Items of Interest

A committee of prominent fruit growers and business men, recently appointed at a large conference at Spokane, Wash., is attempting not only to bring together the big fruit marketing agencies of the Pacific Northwest, but to establish factories in all districts of Washington, Oregon, Idaho, and Montana to manufacture by-products of surplus fruits and vegetables. The committee is opposed to the sale of stock of canneries, evaporators, and other by-product plants by promoters, and recommends that in each district the growers perfect their own organizations for manufacturing purposes on a purely cooperative basis. In a report issued by the committee, the following statement is made: "For the protection of the existing plants and as a foundation for a logical expansion of business, we wish to go on record in favor of a central selling agency to be organized for the purpose of marketing the output of all the existing by-product plants now in operation in the North Pacific states and of all plants that may hereafter be formed; this organization to have a central board of control composed of one representative from each plant, and especially to endeavor to bring about a standardization of pack and a high standard of product by means of a general superintendence of the output of all plants."

Deschutes river, in Oregon, a tributary of the Columbia, is one of the unique streams of the United States, says the United States Geological Survey. Its natural flow is remarkably constant, rising in times of so-called floods only a few inches, owing to the fact that the river flows for a considerable portion of its course through a region of lava and loose volcanic material which acts as a huge sponge. The headwaters of the river afford reservoir sites so large and so well distributed that the total flow of the river may be utilized both for irrigation and for power. The irrigable lands in the valley, aggregating from three hundred thousand to five hundred thousand acres, are so situated on a plateau in the upper part of the basin that the total flow of the upper river and its principal tributaries may be utilized for irrigation. Below the irrigable area the river flows in a deep canyon having a fair slope and affording excellent opportunities for power development. A reliable water supply is assured by the return waters from the irrigated areas above, a large proportion of the water seeping back into the channel and by the lower tributaries of the river.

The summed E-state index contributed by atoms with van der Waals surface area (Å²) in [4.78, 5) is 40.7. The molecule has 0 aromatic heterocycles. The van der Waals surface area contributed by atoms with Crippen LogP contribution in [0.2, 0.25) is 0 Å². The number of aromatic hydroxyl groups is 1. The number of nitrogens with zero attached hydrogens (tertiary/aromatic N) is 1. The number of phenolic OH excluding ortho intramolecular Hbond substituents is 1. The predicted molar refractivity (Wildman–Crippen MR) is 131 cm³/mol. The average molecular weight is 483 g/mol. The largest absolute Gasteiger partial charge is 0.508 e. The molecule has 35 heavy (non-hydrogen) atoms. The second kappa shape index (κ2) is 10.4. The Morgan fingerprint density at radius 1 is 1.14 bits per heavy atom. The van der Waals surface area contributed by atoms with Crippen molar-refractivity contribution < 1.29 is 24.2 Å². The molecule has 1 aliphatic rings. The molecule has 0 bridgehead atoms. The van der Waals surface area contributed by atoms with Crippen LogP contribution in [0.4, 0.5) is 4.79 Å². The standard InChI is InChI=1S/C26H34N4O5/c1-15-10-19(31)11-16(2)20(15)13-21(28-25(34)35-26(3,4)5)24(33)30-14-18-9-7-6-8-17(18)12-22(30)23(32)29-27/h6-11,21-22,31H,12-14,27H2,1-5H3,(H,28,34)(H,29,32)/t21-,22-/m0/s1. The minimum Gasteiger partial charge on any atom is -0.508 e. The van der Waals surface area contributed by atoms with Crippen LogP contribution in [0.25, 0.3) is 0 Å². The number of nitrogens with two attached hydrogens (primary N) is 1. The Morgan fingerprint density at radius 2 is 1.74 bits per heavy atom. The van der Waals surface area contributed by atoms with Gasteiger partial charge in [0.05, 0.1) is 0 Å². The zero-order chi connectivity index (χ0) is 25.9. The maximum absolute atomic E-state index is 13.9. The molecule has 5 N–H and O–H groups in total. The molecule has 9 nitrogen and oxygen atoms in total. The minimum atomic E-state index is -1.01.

An offer by Theodore N. Vail, president of the American Telephone Company, to turn over to Vermont his large farm at Lyndonville as a school for girls, is announced in a circular letter addressed to all members-elect of the incoming legislature. Mr. Vail has already established at Lyndon an agricultural school for boys. "I now desire," he says, "to use my energy and means to demonstrate the utility, necessity, and advantage of schools for girls where they may be thoroughly trained in all the home-life industries and economics to make good homes and housewives." The Speedwell farm, Mr. Vail's home at Lyndonville, includes hundreds of acres of land and many fully equipped buildings. Mr. Vail estimates that for the state to provide such a plant as he now offers would entail an expense of one hundred and fifty thousand dollars. He believes that an annual appropriation of from twenty to thirty thousand dollars would be sufficient to maintain the school.

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Proving All Things
January 16, 1915

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